Against Truth-Conditional Theories of Meaning: Three Lessons from the Language(s) of Fiction

Res Philosophica 93 (2):441-459 (2016)
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Abstract

Fictional discourse and fictional languages provide useful test cases for theories of meaning. In this paper, we argue against truth-conditional accounts of meaning on the basis of problems posed by language(s) of fiction. It is well-known how fictional discourse -- discourse about non-existent objects -- poses a problem for truth-conditional theories of meaning. Less well-considered, however, are the problems posed by fictional languages, which can be created to either be meaningful or not to be meaningful; both of these ultimately also provide problems for a truth-conditional account of meaning, because it cannot account for the ways in which we use and evaluate such fictional languages.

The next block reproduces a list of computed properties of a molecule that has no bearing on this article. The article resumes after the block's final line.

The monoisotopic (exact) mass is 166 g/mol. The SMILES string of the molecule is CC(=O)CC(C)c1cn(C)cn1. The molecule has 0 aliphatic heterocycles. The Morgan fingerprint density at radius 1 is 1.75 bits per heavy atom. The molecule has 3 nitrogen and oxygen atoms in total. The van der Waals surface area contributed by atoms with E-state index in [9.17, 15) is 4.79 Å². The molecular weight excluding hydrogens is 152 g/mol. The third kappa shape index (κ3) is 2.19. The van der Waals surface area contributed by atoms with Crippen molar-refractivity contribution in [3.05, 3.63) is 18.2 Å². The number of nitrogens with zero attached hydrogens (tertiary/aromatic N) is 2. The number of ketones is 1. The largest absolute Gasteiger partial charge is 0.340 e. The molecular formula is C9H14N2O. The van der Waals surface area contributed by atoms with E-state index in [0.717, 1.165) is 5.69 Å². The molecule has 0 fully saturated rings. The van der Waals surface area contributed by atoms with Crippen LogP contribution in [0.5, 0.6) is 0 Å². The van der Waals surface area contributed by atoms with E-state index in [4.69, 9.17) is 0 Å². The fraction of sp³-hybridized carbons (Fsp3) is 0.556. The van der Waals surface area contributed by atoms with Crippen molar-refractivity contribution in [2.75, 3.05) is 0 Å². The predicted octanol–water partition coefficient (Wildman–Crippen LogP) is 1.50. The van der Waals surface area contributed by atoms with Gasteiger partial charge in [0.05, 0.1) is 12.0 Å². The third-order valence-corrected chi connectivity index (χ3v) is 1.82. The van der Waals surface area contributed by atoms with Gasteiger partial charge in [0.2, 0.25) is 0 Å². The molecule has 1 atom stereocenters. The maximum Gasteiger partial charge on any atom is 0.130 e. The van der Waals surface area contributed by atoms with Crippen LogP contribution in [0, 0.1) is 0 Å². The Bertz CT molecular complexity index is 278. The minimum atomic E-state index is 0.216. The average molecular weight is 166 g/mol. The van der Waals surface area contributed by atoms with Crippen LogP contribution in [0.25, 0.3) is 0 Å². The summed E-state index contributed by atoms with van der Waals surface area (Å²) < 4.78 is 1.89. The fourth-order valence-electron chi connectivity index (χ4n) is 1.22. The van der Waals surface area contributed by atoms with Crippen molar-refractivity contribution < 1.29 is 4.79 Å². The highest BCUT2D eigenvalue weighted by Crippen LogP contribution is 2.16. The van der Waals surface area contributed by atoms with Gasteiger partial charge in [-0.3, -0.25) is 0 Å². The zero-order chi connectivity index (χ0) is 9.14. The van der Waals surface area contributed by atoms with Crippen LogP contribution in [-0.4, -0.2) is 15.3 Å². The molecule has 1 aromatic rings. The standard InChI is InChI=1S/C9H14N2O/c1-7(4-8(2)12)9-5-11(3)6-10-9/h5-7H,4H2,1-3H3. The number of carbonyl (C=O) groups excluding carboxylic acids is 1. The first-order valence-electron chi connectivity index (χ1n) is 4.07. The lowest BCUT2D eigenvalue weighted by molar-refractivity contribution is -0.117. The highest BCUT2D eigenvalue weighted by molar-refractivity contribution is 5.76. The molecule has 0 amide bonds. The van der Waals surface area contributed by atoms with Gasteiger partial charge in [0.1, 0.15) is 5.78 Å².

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Author Profiles

Sara L. Uckelman
Durham University
Phoebe Chan
University of Hong Kong

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Logic and conversation.Herbert Paul Grice - 1967 - In Paul Grice (ed.), Studies in the Way of Words. Harvard University Press. pp. 41-58.

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